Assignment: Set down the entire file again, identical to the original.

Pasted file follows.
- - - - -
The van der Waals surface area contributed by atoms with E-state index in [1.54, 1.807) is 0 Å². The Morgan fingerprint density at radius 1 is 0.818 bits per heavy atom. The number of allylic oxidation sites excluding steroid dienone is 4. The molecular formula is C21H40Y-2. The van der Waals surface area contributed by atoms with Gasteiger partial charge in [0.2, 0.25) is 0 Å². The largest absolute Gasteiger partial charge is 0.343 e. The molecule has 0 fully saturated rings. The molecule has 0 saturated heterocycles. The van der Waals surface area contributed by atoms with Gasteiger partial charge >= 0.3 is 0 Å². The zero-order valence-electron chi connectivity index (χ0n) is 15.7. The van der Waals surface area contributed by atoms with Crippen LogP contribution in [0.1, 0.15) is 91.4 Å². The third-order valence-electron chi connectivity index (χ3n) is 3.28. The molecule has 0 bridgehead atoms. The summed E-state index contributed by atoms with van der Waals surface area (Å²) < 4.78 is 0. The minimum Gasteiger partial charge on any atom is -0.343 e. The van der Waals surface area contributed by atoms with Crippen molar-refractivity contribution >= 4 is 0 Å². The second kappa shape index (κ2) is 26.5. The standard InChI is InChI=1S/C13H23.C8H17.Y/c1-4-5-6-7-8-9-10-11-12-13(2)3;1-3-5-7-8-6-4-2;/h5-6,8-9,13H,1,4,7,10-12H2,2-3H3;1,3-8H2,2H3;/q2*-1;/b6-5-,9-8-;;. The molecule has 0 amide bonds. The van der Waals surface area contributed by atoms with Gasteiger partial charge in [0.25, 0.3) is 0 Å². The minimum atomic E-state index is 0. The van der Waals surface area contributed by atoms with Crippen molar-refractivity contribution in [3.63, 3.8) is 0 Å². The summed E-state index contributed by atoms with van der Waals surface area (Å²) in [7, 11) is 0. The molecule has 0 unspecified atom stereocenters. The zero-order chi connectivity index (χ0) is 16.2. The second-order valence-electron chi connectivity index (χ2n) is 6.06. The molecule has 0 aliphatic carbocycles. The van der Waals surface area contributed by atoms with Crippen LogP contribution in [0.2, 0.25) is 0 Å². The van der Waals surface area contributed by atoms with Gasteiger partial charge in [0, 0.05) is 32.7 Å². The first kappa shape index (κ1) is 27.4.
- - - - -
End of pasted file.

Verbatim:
The van der Waals surface area contributed by atoms with E-state index in [1.54, 1.807) is 0 Å². The Morgan fingerprint density at radius 1 is 0.818 bits per heavy atom. The number of allylic oxidation sites excluding steroid dienone is 4. The molecular formula is C21H40Y-2. The van der Waals surface area contributed by atoms with Gasteiger partial charge in [0.2, 0.25) is 0 Å². The largest absolute Gasteiger partial charge is 0.343 e. The molecule has 0 fully saturated rings. The molecule has 0 saturated heterocycles. The van der Waals surface area contributed by atoms with Gasteiger partial charge >= 0.3 is 0 Å². The zero-order valence-electron chi connectivity index (χ0n) is 15.7. The van der Waals surface area contributed by atoms with Crippen LogP contribution in [0.1, 0.15) is 91.4 Å². The third-order valence-electron chi connectivity index (χ3n) is 3.28. The molecule has 0 bridgehead atoms. The summed E-state index contributed by atoms with van der Waals surface area (Å²) < 4.78 is 0. The minimum Gasteiger partial charge on any atom is -0.343 e. The van der Waals surface area contributed by atoms with Crippen molar-refractivity contribution >= 4 is 0 Å². The second kappa shape index (κ2) is 26.5. The standard InChI is InChI=1S/C13H23.C8H17.Y/c1-4-5-6-7-8-9-10-11-12-13(2)3;1-3-5-7-8-6-4-2;/h5-6,8-9,13H,1,4,7,10-12H2,2-3H3;1,3-8H2,2H3;/q2*-1;/b6-5-,9-8-;;. The molecule has 0 amide bonds. The van der Waals surface area contributed by atoms with Gasteiger partial charge in [0.25, 0.3) is 0 Å². The minimum atomic E-state index is 0. The van der Waals surface area contributed by atoms with Crippen molar-refractivity contribution in [3.63, 3.8) is 0 Å². The summed E-state index contributed by atoms with van der Waals surface area (Å²) in [7, 11) is 0. The molecule has 0 unspecified atom stereocenters. The zero-order chi connectivity index (χ0) is 16.2. The second-order valence-electron chi connectivity index (χ2n) is 6.06. The molecule has 0 aliphatic carbocycles. The van der Waals surface area contributed by atoms with Crippen LogP contribution in [0.2, 0.25) is 0 Å². The van der Waals surface area contributed by atoms with Gasteiger partial charge in [0, 0.05) is 32.7 Å². The first kappa shape index (κ1) is 27.4.